Sharp increases in the costs of gasoline and housing helped drive area consumer prices up another 2 percent during the last two months, despite the first drop in food prices in nearly a year.

The price rise was lower than the 2.2 percent average increase nationally. But it was higher than the 1.6 percent rise recorded in the previous two months.

Prices in the Washington area rose 11.4 percent during the last 12 months, compared to an 11.3 percent increase for the nation over the same period.

One reflection of this was a slower rate of spedning by area shoppers, merchants said.

"People are shopping, yes, but not as much," said a spokesman for Woodward & Lothrop. "People are buying high quality suits and coats for fall because they feel they will last longer. From what we've seen, people are buying because they feel everything will be higher later."

Food prices in the area rose 1.1 percent from May to June, an increase 0.5 percent higher than the national average. But those prices dropped 0.6 percent in July, compared to a national 0.5 percent increase, according to the Department of Labor.

That was the first food price decrease in the Washington area since the two months ending last September when food costs declined by 0.3 percent.

The 0.4 rise in food prices for the two months was caused by increases in the prices of fruits and vegetables and higher prices for both months of cereal, bakery and dairy products. That was offset, however, by a 1.3 percent decline in the prices of meats, poultry, fish and eggs -- particularly beef -- in June and another 1.5 percent drop in July.

"Beef is probably the big seller, but chicken is a good seller, too," said Ernie Moore, spokesman for Safeway Stores. "This area has always been a big beef area. They continue to buy beef. A lot buy on specials, a lot are buying bottom rounds and have them cut up and frozen. They're taking advantage of meat specials."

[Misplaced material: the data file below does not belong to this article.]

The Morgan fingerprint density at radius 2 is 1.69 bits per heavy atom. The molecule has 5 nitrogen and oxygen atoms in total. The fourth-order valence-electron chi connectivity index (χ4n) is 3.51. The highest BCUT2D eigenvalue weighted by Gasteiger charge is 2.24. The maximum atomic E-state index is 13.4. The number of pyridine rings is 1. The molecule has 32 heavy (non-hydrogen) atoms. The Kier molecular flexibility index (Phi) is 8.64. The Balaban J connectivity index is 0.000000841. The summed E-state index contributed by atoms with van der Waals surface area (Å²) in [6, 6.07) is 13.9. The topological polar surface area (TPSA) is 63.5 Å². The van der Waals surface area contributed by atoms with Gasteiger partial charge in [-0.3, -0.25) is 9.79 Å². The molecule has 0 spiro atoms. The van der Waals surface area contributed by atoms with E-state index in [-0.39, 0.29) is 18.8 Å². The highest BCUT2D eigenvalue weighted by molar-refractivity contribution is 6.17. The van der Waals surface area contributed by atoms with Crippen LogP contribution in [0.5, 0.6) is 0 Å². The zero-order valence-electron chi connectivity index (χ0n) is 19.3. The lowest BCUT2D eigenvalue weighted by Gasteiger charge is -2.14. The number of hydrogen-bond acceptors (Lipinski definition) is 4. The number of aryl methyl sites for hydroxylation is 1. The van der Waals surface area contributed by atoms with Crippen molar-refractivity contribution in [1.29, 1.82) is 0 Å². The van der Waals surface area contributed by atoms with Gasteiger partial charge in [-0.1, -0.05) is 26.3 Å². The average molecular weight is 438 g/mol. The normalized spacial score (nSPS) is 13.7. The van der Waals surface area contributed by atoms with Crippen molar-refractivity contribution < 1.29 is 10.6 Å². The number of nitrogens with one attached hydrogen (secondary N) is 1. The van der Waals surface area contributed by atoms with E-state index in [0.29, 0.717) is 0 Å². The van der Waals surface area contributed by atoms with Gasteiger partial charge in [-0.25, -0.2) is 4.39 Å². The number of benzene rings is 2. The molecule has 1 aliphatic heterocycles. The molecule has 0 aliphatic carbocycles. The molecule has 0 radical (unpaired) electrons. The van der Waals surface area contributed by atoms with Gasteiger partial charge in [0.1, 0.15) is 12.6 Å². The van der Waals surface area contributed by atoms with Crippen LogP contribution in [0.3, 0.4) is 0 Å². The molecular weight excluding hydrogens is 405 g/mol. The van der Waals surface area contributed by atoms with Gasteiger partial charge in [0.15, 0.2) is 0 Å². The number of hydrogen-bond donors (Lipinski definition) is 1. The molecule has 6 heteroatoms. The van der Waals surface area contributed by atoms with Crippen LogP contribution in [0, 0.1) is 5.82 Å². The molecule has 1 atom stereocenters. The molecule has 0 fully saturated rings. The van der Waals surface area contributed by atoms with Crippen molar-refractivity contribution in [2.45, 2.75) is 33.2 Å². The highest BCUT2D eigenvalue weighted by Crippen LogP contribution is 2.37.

Department of Agriculture economists said that beef prices have been declining since April because of greater availability of cattle.

"Beef supplies are a little higher and consumer demand is a little soft," said Labor Department economist Lamar Gowland.

Although costs of fruits and vegetables increased 9.7 percent in June, they declined by 0.8 percent in July, Gowland said. Moore said that in the spring the nationwide truckers strike had forced fruit and vegetable prices up and now, "some of the soft fruits from California are down because of a reduction in freight charges."

"The same thing happened nationally," Gowland explained. "We expected some food prices to decline in June because the crops are coming in."

General transportation costs for the two months rose 3.9 percent, mainly because of continued sharp increases in gasoline prices, the Labor Department said. Housing costs rose 2.9 percent, "reflecting higher costs for mortgage interest, electricity, homes, fuel oil, property taxes and maintenance repairs."

However, declines were noted in prices of most large durable goods, particularly stereos and refrigerators.

According to Labor Department figures, items that cost $100 in 1967 in Washington now cost $220.40.

Prices in other areas around the country rose 1.5 percent in Cincinnati, 3.4 percent in San Diego, 2.6 percent in Baltimore, 2.8 percent in Miami and 2.2 percent in Boston, the Labor Department said.